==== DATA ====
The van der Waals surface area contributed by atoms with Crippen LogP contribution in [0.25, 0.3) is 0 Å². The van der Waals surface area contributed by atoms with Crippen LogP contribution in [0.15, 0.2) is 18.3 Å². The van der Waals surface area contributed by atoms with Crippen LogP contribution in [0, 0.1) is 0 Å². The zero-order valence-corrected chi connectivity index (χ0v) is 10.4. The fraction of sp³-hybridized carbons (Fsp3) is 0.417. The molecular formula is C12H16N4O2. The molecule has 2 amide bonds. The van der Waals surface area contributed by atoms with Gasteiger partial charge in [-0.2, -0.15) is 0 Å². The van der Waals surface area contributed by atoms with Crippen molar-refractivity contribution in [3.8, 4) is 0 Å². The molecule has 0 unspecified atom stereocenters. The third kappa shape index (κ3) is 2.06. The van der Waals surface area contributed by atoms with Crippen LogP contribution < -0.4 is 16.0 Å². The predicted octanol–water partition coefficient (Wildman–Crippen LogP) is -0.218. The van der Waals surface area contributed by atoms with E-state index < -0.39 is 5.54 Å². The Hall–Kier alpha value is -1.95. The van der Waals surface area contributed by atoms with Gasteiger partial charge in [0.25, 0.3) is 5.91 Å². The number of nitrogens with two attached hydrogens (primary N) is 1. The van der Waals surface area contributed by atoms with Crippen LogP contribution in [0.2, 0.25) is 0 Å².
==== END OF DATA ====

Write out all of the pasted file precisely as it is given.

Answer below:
The van der Waals surface area contributed by atoms with Crippen LogP contribution in [0.25, 0.3) is 0 Å². The van der Waals surface area contributed by atoms with Crippen LogP contribution in [0.15, 0.2) is 18.3 Å². The van der Waals surface area contributed by atoms with Crippen LogP contribution in [0, 0.1) is 0 Å². The zero-order valence-corrected chi connectivity index (χ0v) is 10.4. The fraction of sp³-hybridized carbons (Fsp3) is 0.417. The molecular formula is C12H16N4O2. The molecule has 2 amide bonds. The van der Waals surface area contributed by atoms with Gasteiger partial charge in [-0.2, -0.15) is 0 Å². The van der Waals surface area contributed by atoms with Crippen molar-refractivity contribution in [3.8, 4) is 0 Å². The molecule has 0 unspecified atom stereocenters. The third kappa shape index (κ3) is 2.06. The van der Waals surface area contributed by atoms with Crippen LogP contribution < -0.4 is 16.0 Å². The predicted octanol–water partition coefficient (Wildman–Crippen LogP) is -0.218. The van der Waals surface area contributed by atoms with E-state index < -0.39 is 5.54 Å². The Hall–Kier alpha value is -1.95. The van der Waals surface area contributed by atoms with Gasteiger partial charge in [0.25, 0.3) is 5.91 Å². The number of nitrogens with two attached hydrogens (primary N) is 1. The van der Waals surface area contributed by atoms with Crippen LogP contribution in [0.2, 0.25) is 0 Å².